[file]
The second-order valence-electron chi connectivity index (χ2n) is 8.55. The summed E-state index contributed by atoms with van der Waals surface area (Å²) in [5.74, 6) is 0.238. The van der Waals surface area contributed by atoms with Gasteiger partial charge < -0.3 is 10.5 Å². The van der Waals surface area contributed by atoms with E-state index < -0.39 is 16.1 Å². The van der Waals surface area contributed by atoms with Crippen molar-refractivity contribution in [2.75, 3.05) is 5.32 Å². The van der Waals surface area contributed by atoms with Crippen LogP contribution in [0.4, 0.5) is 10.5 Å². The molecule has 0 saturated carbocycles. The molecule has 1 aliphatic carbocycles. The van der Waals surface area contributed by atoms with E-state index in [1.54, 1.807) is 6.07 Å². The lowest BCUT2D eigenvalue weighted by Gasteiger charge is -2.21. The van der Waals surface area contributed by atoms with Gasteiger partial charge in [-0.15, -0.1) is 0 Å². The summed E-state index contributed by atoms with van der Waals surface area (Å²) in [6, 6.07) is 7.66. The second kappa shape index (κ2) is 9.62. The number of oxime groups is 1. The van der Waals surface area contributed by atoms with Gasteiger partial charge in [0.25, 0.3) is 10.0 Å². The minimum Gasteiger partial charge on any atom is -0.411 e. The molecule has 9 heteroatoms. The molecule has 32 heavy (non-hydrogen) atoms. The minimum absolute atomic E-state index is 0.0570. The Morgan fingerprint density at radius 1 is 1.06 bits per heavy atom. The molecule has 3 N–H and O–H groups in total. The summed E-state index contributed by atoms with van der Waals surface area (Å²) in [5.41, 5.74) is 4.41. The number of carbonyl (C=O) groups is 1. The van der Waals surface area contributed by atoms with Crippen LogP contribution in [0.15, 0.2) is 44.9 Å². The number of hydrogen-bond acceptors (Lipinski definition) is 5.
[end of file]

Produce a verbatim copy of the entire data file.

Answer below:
The second-order valence-electron chi connectivity index (χ2n) is 8.55. The summed E-state index contributed by atoms with van der Waals surface area (Å²) in [5.74, 6) is 0.238. The van der Waals surface area contributed by atoms with Gasteiger partial charge < -0.3 is 10.5 Å². The van der Waals surface area contributed by atoms with E-state index < -0.39 is 16.1 Å². The van der Waals surface area contributed by atoms with Crippen molar-refractivity contribution in [2.75, 3.05) is 5.32 Å². The van der Waals surface area contributed by atoms with Crippen LogP contribution in [0.4, 0.5) is 10.5 Å². The molecule has 0 saturated carbocycles. The molecule has 1 aliphatic carbocycles. The van der Waals surface area contributed by atoms with E-state index in [1.54, 1.807) is 6.07 Å². The lowest BCUT2D eigenvalue weighted by Gasteiger charge is -2.21. The van der Waals surface area contributed by atoms with Gasteiger partial charge in [-0.15, -0.1) is 0 Å². The summed E-state index contributed by atoms with van der Waals surface area (Å²) in [6, 6.07) is 7.66. The second kappa shape index (κ2) is 9.62. The number of oxime groups is 1. The van der Waals surface area contributed by atoms with Gasteiger partial charge in [0.25, 0.3) is 10.0 Å². The minimum Gasteiger partial charge on any atom is -0.411 e. The molecule has 9 heteroatoms. The molecule has 32 heavy (non-hydrogen) atoms. The minimum absolute atomic E-state index is 0.0570. The Morgan fingerprint density at radius 1 is 1.06 bits per heavy atom. The molecule has 3 N–H and O–H groups in total. The summed E-state index contributed by atoms with van der Waals surface area (Å²) in [5.41, 5.74) is 4.41. The number of carbonyl (C=O) groups is 1. The van der Waals surface area contributed by atoms with Crippen LogP contribution in [0.15, 0.2) is 44.9 Å². The number of hydrogen-bond acceptors (Lipinski definition) is 5.